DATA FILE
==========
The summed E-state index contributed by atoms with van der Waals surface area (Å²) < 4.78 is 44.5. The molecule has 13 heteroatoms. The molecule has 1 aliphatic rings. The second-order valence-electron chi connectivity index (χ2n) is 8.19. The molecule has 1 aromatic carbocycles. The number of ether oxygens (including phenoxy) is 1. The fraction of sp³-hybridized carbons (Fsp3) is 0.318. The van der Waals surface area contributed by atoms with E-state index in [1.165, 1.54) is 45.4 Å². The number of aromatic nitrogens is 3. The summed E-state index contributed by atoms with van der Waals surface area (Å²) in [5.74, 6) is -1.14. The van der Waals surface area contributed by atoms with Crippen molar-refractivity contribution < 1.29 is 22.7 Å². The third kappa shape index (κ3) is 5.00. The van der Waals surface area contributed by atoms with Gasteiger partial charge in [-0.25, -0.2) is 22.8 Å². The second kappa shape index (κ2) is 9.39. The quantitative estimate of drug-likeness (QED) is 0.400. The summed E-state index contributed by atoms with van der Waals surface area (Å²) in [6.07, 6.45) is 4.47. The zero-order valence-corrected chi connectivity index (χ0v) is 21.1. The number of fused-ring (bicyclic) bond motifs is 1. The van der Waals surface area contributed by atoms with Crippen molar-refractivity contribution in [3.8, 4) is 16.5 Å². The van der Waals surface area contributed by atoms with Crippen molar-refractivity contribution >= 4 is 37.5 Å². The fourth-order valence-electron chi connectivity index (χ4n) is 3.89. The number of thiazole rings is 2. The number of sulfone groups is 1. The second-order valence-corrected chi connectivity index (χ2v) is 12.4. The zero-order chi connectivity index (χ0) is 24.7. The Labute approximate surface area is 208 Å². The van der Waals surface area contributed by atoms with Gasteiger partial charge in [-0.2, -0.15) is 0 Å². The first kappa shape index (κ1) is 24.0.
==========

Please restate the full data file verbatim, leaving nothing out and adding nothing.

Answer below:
The summed E-state index contributed by atoms with van der Waals surface area (Å²) < 4.78 is 44.5. The molecule has 13 heteroatoms. The molecule has 1 aliphatic rings. The second-order valence-electron chi connectivity index (χ2n) is 8.19. The molecule has 1 aromatic carbocycles. The number of ether oxygens (including phenoxy) is 1. The fraction of sp³-hybridized carbons (Fsp3) is 0.318. The van der Waals surface area contributed by atoms with E-state index in [1.165, 1.54) is 45.4 Å². The number of aromatic nitrogens is 3. The summed E-state index contributed by atoms with van der Waals surface area (Å²) in [5.74, 6) is -1.14. The van der Waals surface area contributed by atoms with Crippen molar-refractivity contribution < 1.29 is 22.7 Å². The third kappa shape index (κ3) is 5.00. The van der Waals surface area contributed by atoms with Gasteiger partial charge in [-0.25, -0.2) is 22.8 Å². The second kappa shape index (κ2) is 9.39. The quantitative estimate of drug-likeness (QED) is 0.400. The summed E-state index contributed by atoms with van der Waals surface area (Å²) in [6.07, 6.45) is 4.47. The zero-order valence-corrected chi connectivity index (χ0v) is 21.1. The number of fused-ring (bicyclic) bond motifs is 1. The van der Waals surface area contributed by atoms with Crippen molar-refractivity contribution in [3.8, 4) is 16.5 Å². The van der Waals surface area contributed by atoms with Crippen molar-refractivity contribution >= 4 is 37.5 Å². The fourth-order valence-electron chi connectivity index (χ4n) is 3.89. The number of thiazole rings is 2. The number of sulfone groups is 1. The second-order valence-corrected chi connectivity index (χ2v) is 12.4. The zero-order chi connectivity index (χ0) is 24.7. The Labute approximate surface area is 208 Å². The van der Waals surface area contributed by atoms with Gasteiger partial charge in [-0.2, -0.15) is 0 Å². The first kappa shape index (κ1) is 24.0.